Rate rises: What are the different wage rates and how are they changing in 2021?

Posted in Candidates, Employers

Posted by Joanne Caine
Published on 22 March, 2021

During the Chancellor’s spending review late last year, it was announced that national living wage (NLW) was to be increased by 2 per cent for those aged 25 and above, and a whopping nearly 9 per cent for 23 – 24-year-olds - a new group to be entitled to NLW. 

Previously, only those over the age of 25 were eligible for NLW – meaning thousands of low paid workers, aged 23 or 24, will receive a substantial pay rise next month. This is fantastic first step towards achieving the government’s commitment to lowering the National Living Wage age bracket to apply to workers aged 21 by 2024. This fantastic change in policy is set to affect nearly 2 million UK workers. 

Put into financial terms, we can break down the hourly rate increase for every group this rate increase has.

  • For those 25 and above, the minimum hourly rate will increase from £8.72 to £8.91.
  • For those aged 23 – 24, the minimum hourly rate will take a huge leap from £8.20 also to £8.91. 
  • 21 – 22-year-olds, £8.20 to £8.36.
  • 18 – 20-year-olds, £6.45 to £6.56.
  • 16 – 17-year-olds, £4.55 to £4.62
  • Apprentices, £4.15 to £4.30.

These changes will be taking effect from 1st April 2021. This long-awaited change is very nearly here, and it is due to have a profoundly positive effect on so many employees and apprentices up and down the country.  

However, while certainly a cause for celebration, it can be easy to forget that paying NLW is only a legal requirement for anyone who is, as of April 1st, over the age of 23. Any age groups younger than this, and apprentices, are still subject to receiving only National Minimum Wage (NMW). 

Thankfully, Mr Sunak announced in the Budget earlier this month, that as well as raising NLW, he is also raising NMW alongside. Unfortunately, those aged 21–24 will see no change to the National Minimum Wage, but there is positive news for 16–20-year-olds, who have seen a 1.5–1.7 per cent rise. The biggest change here is for apprentices, who will see the rates rise by 3.6 per cent, from £4.15 to £4.30.

What is the Real Living Wage (RLW)?

The Real Living Wage is an independent UK wage rate, set up by the Living Wage Foundation, which is based on living rates. Currently, most employees on RLW earn £9.50 an hour apart from those who live in London, who earn £10.85 an hour. Currently, 7,000 UK employers offer Real Living Wage, including the likes of Ikea, Aviva and Age UK.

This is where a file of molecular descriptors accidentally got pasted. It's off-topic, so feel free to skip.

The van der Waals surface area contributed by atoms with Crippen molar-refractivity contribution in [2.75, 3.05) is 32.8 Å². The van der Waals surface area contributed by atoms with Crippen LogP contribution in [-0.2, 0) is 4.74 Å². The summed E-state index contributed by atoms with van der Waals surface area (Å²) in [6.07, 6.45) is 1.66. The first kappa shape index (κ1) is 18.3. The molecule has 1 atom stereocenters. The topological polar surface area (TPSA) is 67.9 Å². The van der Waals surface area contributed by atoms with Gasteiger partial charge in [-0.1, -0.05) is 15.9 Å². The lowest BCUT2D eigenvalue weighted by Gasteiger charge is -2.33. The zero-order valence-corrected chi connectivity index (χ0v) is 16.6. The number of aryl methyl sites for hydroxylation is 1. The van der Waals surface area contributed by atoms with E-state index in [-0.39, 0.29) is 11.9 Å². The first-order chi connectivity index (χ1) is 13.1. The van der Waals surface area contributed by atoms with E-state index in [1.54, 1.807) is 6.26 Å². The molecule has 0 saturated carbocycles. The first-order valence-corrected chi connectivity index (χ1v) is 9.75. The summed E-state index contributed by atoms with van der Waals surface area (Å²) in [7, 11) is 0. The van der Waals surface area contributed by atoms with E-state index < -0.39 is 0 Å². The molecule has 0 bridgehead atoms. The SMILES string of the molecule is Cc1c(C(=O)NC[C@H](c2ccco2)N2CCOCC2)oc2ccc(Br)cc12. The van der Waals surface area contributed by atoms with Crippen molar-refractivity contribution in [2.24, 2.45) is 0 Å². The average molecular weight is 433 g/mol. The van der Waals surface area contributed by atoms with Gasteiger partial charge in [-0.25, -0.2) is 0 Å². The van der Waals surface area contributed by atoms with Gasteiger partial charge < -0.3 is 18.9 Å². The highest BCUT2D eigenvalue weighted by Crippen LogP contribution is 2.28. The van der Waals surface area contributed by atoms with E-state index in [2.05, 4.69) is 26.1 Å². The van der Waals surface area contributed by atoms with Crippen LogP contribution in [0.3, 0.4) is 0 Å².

Should I be considering paying the Real Living Wage?

The past year has been a volatile one and has left many businesses financially unstable. Therefore, the question about whether you should pay RLW is very much dependant on your company and is something only you, as a leader, can answer. 

However, if you are in a position where this could be a viable option, there are many reported benefits of voluntarily paying the RLW which will not only benefit your employees, but your business too.  

According to the Living Wage Foundation:

  • 86 per cent of employers who offer RLW have seen an increase in brand reputation.
  • 75 per cent of employers have said it increases motivation and retention of staff.
  • 58 per cent say it has improved relations between managers and staff. 

Wherever your business sits on the wage spectrum, one thing is for sure – 1st April will mark a momentous occasion for a large proportion of the UK’s workforce as we begin to step forward in the right direction. Despite the unstable economy of the past year, it is encouraging to see the government prioritising the welfare of workers and putting their livelihoods first. 

Managing Director

I joined Cathedral Appointments in 1998 to cover a maternity leave and never left. I now own the business and love my job. I've a great team of consultants who work with me in ensuring that Cathedral Appointments provide an excellent service to candidates and clients alike.

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Rate rises: What are the different wage rates and how are they changing in 2021?

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